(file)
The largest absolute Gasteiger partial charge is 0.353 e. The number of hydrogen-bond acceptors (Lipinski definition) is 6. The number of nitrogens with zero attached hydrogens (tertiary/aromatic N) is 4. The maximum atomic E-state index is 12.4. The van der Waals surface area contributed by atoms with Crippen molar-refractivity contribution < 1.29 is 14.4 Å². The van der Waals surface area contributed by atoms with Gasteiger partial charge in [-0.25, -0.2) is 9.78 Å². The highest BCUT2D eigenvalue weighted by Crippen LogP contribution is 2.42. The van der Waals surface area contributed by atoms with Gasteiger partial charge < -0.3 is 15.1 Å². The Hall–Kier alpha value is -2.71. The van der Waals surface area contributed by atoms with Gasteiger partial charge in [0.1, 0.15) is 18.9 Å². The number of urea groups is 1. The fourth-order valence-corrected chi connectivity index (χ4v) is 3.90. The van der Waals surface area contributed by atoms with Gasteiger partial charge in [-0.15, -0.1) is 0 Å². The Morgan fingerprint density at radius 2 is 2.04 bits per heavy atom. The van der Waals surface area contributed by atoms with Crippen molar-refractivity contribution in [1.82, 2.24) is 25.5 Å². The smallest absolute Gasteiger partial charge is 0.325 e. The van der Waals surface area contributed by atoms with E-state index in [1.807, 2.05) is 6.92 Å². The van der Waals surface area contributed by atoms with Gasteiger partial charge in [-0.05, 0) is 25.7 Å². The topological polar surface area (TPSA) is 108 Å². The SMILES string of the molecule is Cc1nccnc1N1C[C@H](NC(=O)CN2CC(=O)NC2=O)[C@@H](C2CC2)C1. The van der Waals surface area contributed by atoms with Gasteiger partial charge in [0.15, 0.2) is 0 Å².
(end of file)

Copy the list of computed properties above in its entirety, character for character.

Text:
The largest absolute Gasteiger partial charge is 0.353 e. The number of hydrogen-bond acceptors (Lipinski definition) is 6. The number of nitrogens with zero attached hydrogens (tertiary/aromatic N) is 4. The maximum atomic E-state index is 12.4. The van der Waals surface area contributed by atoms with Crippen molar-refractivity contribution < 1.29 is 14.4 Å². The van der Waals surface area contributed by atoms with Gasteiger partial charge in [-0.25, -0.2) is 9.78 Å². The highest BCUT2D eigenvalue weighted by Crippen LogP contribution is 2.42. The van der Waals surface area contributed by atoms with Gasteiger partial charge < -0.3 is 15.1 Å². The Hall–Kier alpha value is -2.71. The van der Waals surface area contributed by atoms with Gasteiger partial charge in [0.1, 0.15) is 18.9 Å². The number of urea groups is 1. The fourth-order valence-corrected chi connectivity index (χ4v) is 3.90. The van der Waals surface area contributed by atoms with Gasteiger partial charge in [-0.15, -0.1) is 0 Å². The Morgan fingerprint density at radius 2 is 2.04 bits per heavy atom. The van der Waals surface area contributed by atoms with Crippen molar-refractivity contribution in [1.82, 2.24) is 25.5 Å². The smallest absolute Gasteiger partial charge is 0.325 e. The van der Waals surface area contributed by atoms with E-state index in [1.807, 2.05) is 6.92 Å². The van der Waals surface area contributed by atoms with Gasteiger partial charge in [-0.05, 0) is 25.7 Å². The topological polar surface area (TPSA) is 108 Å². The SMILES string of the molecule is Cc1nccnc1N1C[C@H](NC(=O)CN2CC(=O)NC2=O)[C@@H](C2CC2)C1. The van der Waals surface area contributed by atoms with Gasteiger partial charge in [0.15, 0.2) is 0 Å².